Arizona Needs Spending Limit to Prevent Future Budget Crises

GoldwaterInstitute News Release

PHOENIX – Arizona state government has become a victim of the boom-and-bust economic cycle. Policymakers ramp up state spending when tax revenues are rising, then they must rush to cut back programs when the economy contracts and tax revenues fall. Voters expected to stop such yo-yo spending when they amended the Arizona Constitution 30 years ago by capping the annual amount of money the state can spend.

A new study from the Goldwater Institute reports that reform of the spending limit could prevent financial problems like those Arizona is facing today from happening in the future. “Put Arizona on a Real Budget: New Spending Limit Can Restore State’s Fiscal Health” outlines why the state should use population growth and inflation to set the spending limit, instead of the current measure of personal income.

“Arizona needs an effective spending limit that prevents the budget rollercoaster and allows core government services to keep pace with our growing state,” said Byron Schlomach, Ph.D., author of the study and director of the Goldwater Institute’s Center for Economic Prosperity.

Colorado adopted this type of spending limit in 1994. That state has had the greatest reduction in poverty since then and has weathered the current recession better than most states. Colorado voters did suspend the spending limit in 2005 for five years, largely because the limit adopted there prompted state spending growth to fall below population growth and inflation during recessions.

A new Arizona spending limit could prevent that situation by directly tying the limit to the historical sum of population growth and inflation, by allowing voters to circumvent the limit for specific purposes, and by including provisions for a fully funded budget cash reserve and for an emergency fund, the study says.

Arizona’s current spending limit based on the total personal income of everyone in the state has been ineffective, allowing spending to rise and fall rapidly with the economy without ever reaching the annual cap. As a result, Arizona is now in the midst of one of the worst fiscal crises in the country. The state budget expanded by 17 percent in 2006 and just two years later faced a $1.5 billion deficit.

“If a limit based on population growth and inflation had been in place since 2001, the state could have had a $500 million budget surplus instead of a billion dollar deficit when the recession hit in 2007, which would have meant fewer budget reductions now,” Dr. Schlomach said.

Read “Put Arizona on a Real Budget: New Spending Limit Can Restore State’s Fiscal Health” here.

The Goldwater Institute is an independent government watchdog supported by people who are committed to expanding free enterprise and liberty.


  1. kralmajales says

    Hell ya Scholmach.

    Start with the unconstitutional SB 1070 which is going to require massive spending. What is your position on THAT?

  2. Stephen Kohut says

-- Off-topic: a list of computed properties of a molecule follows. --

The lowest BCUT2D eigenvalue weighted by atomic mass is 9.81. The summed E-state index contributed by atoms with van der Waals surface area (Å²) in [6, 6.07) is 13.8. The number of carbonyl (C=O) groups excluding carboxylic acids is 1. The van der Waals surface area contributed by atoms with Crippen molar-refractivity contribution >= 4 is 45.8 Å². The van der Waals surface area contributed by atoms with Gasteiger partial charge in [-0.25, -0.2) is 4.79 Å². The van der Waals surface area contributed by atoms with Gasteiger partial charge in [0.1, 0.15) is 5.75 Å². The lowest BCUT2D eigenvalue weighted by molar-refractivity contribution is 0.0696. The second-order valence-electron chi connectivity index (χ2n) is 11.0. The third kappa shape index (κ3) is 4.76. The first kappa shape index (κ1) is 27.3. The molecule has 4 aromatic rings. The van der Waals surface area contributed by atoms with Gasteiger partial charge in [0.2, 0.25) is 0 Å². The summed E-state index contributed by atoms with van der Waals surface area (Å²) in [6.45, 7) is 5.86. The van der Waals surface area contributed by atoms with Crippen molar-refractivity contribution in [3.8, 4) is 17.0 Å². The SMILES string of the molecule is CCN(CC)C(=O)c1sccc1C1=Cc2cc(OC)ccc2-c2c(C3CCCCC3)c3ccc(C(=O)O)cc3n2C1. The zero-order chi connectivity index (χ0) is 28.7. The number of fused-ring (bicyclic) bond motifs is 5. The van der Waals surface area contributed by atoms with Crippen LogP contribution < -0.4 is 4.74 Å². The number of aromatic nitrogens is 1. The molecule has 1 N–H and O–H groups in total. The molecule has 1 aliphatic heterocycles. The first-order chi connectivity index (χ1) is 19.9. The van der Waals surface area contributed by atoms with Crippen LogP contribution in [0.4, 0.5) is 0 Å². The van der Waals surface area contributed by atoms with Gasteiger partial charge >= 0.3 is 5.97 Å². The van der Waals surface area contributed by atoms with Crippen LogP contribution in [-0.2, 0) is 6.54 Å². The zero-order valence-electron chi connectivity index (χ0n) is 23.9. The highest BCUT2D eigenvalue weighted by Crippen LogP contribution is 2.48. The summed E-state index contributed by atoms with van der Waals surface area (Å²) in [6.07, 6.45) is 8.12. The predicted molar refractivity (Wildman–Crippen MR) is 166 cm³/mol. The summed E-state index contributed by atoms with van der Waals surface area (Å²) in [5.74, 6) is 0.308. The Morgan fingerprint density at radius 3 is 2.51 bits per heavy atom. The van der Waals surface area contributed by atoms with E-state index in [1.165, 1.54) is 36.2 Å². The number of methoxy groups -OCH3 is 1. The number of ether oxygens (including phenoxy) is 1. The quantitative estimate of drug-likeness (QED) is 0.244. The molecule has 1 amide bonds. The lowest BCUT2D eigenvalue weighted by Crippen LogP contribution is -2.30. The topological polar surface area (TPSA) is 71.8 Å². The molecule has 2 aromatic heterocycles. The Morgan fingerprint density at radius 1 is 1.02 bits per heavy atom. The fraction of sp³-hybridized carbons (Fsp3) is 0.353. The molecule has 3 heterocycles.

S1070 is constitutional. It mirrors 50 year old Federal statutes and the adjudicated standards for lawful contact, reasonable suspicion and the production of proof of identity when requested by a law enforcement officer. If S1070 is unconstititional than so are the federal statutes. No issues at all except for the cries from proamnesty backers.

  3. kralmajales says

    This goes farther than the federal statute which does not include reasonable suspicion as a standard. It also allows people to sue our local police officers, which is just plain silly…and litigious to your tort reformers out there. Finally, I didn’t say anything above about unconstitutional, I was talking about the unfunded mandate that the state has placed on our police, which are now suffering massive budget cuts because the state and localities have lowered taxes.

    Are you willing to pay in your country property taxes Stephen for the massive effect this is going to have on our criminal justice system? Oh…I bet not…and I bet most of you don’t. You’ll say cut waste and I will offer that there is no amount of waste in the system that will replace the amount of spending this new bill will require.

  4. VoiceInTheWild says

    Look at the Brewer administration – how many of the 300 or so political appointees are making in the high five digit or low six digits?

    Brewer filled every Napolitano vacancy and brought in some characters that were making less – and then gave them state jobs that boosted their incomes beyond what they were making historically in private sector.

    Another is city governments. Overpaid at many levels. In Phoenix, employees can sell back up to two years of their unused vacation. Private sector – don’t use the vaction – you lose it. Military – can’t caryy more than 30 days leave on the books.

    All the more reason I am voting NO on 100.

  5. Yeah, right. says

    Guess Mr. S missed the spending limit already in the Arizona Constitution. The fact we spend less than the limit should be instructional to Mr. S., but he makes a good living off of peddling horse crap to suckers in business.

  6. Yeah, right. says

    Of course, what he really missed is the relentless tax cuts that gutted the rainy day fund, along with the moronic inability to raise taxes and cut loopholes when revenues went south.

    Epic Fail as analysis.

    18 years of tax cuts, and we need a better spending limit?

    Lack of reality here.

  7. Stephen Kohut says

    Yeah wrong,

    The tax cuts did not do in the rainy day fund. That was Jayno spending like a drunken sailor, or maybe an Obumma clone, into a recession. The recession cut revenues. Jayno spent. Bye-bye rainy day fund. Jayno sent more. Hello $3B budget deficit. You can have your own opinion but not your own facts.

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